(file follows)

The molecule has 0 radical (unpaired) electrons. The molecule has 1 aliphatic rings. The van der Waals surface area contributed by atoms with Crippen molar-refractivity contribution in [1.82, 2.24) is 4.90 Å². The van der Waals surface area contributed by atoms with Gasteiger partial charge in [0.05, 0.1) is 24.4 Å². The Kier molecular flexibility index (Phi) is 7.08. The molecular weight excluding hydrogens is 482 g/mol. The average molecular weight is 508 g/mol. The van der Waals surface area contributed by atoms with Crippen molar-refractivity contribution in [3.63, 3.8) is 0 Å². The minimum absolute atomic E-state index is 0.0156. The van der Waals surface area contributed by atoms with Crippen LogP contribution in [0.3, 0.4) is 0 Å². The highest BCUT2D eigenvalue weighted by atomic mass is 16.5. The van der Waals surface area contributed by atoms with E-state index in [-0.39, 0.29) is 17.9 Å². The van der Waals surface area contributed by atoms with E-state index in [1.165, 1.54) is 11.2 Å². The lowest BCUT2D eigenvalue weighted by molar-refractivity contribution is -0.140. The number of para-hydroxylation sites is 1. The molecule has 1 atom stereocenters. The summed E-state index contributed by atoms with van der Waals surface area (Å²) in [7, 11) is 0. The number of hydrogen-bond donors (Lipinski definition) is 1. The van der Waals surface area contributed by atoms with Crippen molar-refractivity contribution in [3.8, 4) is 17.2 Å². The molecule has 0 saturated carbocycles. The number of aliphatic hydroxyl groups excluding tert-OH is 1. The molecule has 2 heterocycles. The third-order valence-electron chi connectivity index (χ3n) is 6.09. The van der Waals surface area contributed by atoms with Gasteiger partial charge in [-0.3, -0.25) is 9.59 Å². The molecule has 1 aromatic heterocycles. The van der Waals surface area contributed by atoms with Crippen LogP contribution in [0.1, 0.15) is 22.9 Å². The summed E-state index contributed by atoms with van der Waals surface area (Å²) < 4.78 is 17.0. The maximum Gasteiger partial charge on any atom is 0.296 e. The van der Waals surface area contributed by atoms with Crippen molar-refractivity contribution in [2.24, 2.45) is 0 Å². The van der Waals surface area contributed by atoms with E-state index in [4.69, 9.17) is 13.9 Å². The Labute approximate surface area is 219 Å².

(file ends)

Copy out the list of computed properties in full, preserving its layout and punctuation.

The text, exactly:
The molecule has 0 radical (unpaired) electrons. The molecule has 1 aliphatic rings. The van der Waals surface area contributed by atoms with Crippen molar-refractivity contribution in [1.82, 2.24) is 4.90 Å². The van der Waals surface area contributed by atoms with Gasteiger partial charge in [0.05, 0.1) is 24.4 Å². The Kier molecular flexibility index (Phi) is 7.08. The molecular weight excluding hydrogens is 482 g/mol. The average molecular weight is 508 g/mol. The van der Waals surface area contributed by atoms with Crippen molar-refractivity contribution in [3.63, 3.8) is 0 Å². The minimum absolute atomic E-state index is 0.0156. The van der Waals surface area contributed by atoms with Crippen LogP contribution in [0.3, 0.4) is 0 Å². The highest BCUT2D eigenvalue weighted by atomic mass is 16.5. The van der Waals surface area contributed by atoms with E-state index in [-0.39, 0.29) is 17.9 Å². The van der Waals surface area contributed by atoms with E-state index in [1.165, 1.54) is 11.2 Å². The lowest BCUT2D eigenvalue weighted by molar-refractivity contribution is -0.140. The number of para-hydroxylation sites is 1. The molecule has 1 atom stereocenters. The summed E-state index contributed by atoms with van der Waals surface area (Å²) in [7, 11) is 0. The number of hydrogen-bond donors (Lipinski definition) is 1. The van der Waals surface area contributed by atoms with Crippen molar-refractivity contribution in [3.8, 4) is 17.2 Å². The molecule has 0 saturated carbocycles. The number of aliphatic hydroxyl groups excluding tert-OH is 1. The molecule has 2 heterocycles. The third-order valence-electron chi connectivity index (χ3n) is 6.09. The van der Waals surface area contributed by atoms with Gasteiger partial charge in [-0.3, -0.25) is 9.59 Å². The molecule has 1 aromatic heterocycles. The van der Waals surface area contributed by atoms with Crippen LogP contribution in [0.1, 0.15) is 22.9 Å². The summed E-state index contributed by atoms with van der Waals surface area (Å²) < 4.78 is 17.0. The maximum Gasteiger partial charge on any atom is 0.296 e. The van der Waals surface area contributed by atoms with Crippen molar-refractivity contribution in [2.24, 2.45) is 0 Å². The van der Waals surface area contributed by atoms with E-state index in [4.69, 9.17) is 13.9 Å². The Labute approximate surface area is 219 Å².